New Cannabis Study On PTSD Finally Begins

Published :
Categories : BlogScience

New Cannabis Study On PTSD Finally Begins


Dr. Sue Sisley, long a pioneer in researching cannabis for the medical treatment of PTSD in veterans, finally moves forward on her groundbreaking research.

Dr. Sue Sisley of the Scottsdale Research Institute in Phoenix, Arizona has just scored both a major personal victory as well as for the patients she aims to help. Her medical study using cannabis to treat veterans with post-traumatic stress disorder (PTSD) is finally moving forward after many false starts and blind alleys. Sisley was fired in 2014 from her job at the University of Arizona only two months after obtaining federal approval to obtain government stores of cannabis from the sole U.S. government farm in Mississippi. She originally obtained FDA approval to study the subject in 2010 from the Federal Drug Administration. Sisley has subsequently become one of the leading voices in the United States for more medical research on cannabis generally as well as PTSD specifically.

However, Sisley’s study is not the only medical inquiry now underway to investigate the impact of medical marijuana on this particularly hard-to-treat condition. In Canada, the University of British Columbia is also launching the country’s first trial on cannabis and PTSD.

Such advances in both countries are testament to the lightning speed at which medical research is beginning to pick up where the drug war is failing – particularly in government funded studies. As recently as last year, American government doctors were specifically prohibited from even discussing medical cannabis with their veteran patients on threat of termination.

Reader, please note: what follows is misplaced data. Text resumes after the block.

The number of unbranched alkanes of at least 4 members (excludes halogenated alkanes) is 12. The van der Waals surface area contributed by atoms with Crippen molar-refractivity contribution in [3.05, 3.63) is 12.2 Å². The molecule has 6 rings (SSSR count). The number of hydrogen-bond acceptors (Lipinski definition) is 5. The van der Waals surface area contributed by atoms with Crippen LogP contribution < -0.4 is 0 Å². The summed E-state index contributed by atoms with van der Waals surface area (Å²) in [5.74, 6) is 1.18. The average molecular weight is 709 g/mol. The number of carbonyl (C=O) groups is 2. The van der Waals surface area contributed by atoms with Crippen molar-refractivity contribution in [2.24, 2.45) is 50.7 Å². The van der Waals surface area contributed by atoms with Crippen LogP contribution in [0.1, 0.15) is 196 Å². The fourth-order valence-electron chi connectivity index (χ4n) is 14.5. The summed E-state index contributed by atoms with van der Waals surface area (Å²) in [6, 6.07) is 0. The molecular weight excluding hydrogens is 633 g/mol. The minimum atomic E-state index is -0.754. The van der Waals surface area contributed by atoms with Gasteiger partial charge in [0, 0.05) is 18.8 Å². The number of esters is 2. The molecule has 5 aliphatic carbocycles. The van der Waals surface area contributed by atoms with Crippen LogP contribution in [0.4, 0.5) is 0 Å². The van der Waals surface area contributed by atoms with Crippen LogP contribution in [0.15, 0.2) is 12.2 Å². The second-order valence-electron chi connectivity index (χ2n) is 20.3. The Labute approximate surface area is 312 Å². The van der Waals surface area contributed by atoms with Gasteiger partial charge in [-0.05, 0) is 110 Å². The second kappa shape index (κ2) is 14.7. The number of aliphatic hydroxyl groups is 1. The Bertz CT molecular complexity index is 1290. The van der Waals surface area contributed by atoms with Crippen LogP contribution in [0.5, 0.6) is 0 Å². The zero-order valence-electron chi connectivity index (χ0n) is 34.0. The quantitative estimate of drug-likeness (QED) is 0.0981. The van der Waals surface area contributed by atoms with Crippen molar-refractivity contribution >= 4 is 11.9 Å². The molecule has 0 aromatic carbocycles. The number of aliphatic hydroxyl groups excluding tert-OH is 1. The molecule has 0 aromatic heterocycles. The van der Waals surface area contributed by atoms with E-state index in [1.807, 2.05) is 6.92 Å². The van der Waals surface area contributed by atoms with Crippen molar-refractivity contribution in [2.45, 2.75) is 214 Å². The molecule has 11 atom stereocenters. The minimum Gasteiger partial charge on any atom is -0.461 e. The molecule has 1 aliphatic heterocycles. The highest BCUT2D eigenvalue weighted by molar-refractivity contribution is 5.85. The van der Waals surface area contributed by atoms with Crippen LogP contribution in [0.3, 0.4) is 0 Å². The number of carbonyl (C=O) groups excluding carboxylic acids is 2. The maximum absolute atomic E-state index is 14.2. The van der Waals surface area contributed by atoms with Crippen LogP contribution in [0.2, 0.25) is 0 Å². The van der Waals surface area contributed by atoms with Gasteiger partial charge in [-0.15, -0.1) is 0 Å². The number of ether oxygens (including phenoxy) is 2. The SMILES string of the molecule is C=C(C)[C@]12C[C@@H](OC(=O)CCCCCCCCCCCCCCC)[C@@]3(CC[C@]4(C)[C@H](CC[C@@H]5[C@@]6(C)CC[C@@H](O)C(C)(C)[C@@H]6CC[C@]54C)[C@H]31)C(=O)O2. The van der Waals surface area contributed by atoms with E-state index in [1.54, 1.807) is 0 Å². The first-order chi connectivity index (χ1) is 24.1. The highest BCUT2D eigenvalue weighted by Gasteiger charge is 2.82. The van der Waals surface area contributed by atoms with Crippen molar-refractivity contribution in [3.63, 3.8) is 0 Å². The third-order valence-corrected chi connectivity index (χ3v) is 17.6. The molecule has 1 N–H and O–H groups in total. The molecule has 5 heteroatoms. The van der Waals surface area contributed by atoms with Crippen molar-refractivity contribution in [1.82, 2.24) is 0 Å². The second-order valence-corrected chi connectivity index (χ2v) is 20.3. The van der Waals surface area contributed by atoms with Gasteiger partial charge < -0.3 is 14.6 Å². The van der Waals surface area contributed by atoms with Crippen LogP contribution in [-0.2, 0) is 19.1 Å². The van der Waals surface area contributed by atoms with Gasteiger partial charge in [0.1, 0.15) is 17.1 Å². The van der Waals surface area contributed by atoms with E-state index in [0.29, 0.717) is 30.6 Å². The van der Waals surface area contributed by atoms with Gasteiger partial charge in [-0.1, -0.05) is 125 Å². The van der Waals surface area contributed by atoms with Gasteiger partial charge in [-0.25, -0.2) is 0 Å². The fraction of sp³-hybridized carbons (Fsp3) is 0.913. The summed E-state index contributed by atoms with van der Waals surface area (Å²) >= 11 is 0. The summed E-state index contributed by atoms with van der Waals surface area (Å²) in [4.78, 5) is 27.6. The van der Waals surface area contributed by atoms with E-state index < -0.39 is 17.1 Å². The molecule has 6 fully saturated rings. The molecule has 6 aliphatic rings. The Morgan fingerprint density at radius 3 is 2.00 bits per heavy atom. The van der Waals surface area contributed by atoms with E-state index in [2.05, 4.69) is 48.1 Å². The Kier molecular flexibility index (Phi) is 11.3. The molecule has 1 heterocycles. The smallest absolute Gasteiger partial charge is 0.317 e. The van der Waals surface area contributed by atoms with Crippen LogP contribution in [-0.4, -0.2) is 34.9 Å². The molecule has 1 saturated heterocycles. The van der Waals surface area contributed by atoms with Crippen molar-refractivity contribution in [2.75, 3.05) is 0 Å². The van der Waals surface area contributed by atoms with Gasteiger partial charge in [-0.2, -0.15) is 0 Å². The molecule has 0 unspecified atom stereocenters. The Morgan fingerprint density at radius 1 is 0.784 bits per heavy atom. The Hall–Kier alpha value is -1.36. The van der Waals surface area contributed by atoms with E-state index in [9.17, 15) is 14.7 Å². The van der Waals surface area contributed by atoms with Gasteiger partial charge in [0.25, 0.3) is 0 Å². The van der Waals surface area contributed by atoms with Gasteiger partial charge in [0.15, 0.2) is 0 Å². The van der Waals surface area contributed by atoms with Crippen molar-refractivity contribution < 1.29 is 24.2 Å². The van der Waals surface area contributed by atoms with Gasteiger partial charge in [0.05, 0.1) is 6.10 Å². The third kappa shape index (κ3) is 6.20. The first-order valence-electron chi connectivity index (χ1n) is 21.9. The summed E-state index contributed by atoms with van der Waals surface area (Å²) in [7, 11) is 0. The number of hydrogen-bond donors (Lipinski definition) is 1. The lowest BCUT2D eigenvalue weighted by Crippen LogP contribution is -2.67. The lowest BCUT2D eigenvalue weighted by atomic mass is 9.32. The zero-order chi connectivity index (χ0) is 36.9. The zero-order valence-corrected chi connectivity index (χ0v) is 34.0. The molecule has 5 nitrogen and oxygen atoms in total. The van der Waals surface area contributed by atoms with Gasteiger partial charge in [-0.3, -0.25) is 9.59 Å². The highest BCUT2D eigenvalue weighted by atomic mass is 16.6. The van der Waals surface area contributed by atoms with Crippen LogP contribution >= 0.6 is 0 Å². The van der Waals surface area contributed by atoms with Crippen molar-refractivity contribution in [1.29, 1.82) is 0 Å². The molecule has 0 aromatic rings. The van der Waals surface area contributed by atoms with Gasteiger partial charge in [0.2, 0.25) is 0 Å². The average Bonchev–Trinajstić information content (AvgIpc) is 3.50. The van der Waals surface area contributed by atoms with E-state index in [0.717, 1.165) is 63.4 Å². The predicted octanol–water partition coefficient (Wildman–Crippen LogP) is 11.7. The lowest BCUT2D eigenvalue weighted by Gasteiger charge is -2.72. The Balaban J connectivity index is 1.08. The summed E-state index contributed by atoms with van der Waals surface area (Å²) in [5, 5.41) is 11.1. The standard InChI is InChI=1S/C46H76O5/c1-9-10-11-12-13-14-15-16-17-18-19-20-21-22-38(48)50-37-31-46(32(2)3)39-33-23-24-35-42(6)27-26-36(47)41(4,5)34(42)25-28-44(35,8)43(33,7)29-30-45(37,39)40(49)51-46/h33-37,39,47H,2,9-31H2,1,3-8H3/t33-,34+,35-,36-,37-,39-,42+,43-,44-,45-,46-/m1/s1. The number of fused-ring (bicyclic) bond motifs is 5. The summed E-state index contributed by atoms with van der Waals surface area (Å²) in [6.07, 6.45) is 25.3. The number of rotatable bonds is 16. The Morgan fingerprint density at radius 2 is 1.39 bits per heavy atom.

Sisley’s study is funded by the state of Colorado – with funds raised via taxes on the legal industry in the state - and will be jointly conducted by researchers from Johns Hopkins University, MAPS (the Multidisciplinary Association for Psychedelic Studies), the University of Pennsylvania and the University of Colorado.

PTSD AND THE EU

PTSD brain

Post-traumatic stress disorder is a condition suffered by people exposed to overwhelming and frequently violent events and characterized by flashbacks, anxiety, and inability to sleep. The brain, in other words, goes into an overdrive of activity that is highly distressing to sufferers. The condition is frequently seen in former combat soldiers, and in the U.S. at least, a leading cause of disability for veterans. While there has been less of a rallying cry in Europe for medical reform and cannabis treatment because fewer Europeans serve in combat zones globally, the PTSD issue specifically has been a condition at the forefront of the pro-cannabis research that has been conducted here. In Germany five years ago, for example, researchers in Bonn presented strong evidence that the drug vastly improved quality of life for PTSD as well as chronic pain patients.

As of today, PTSD is now a condition for which medical cannabis is prescribed where it is legal. In Germany, which will reschedule the drug as of next year and cover it under health insurance, PTSD is already one of the conditions that will be covered, and as many as 5,000 patients (not all of whom suffer from PTSD) already take some form of THC, albeit in the form of pills, sprays or drops.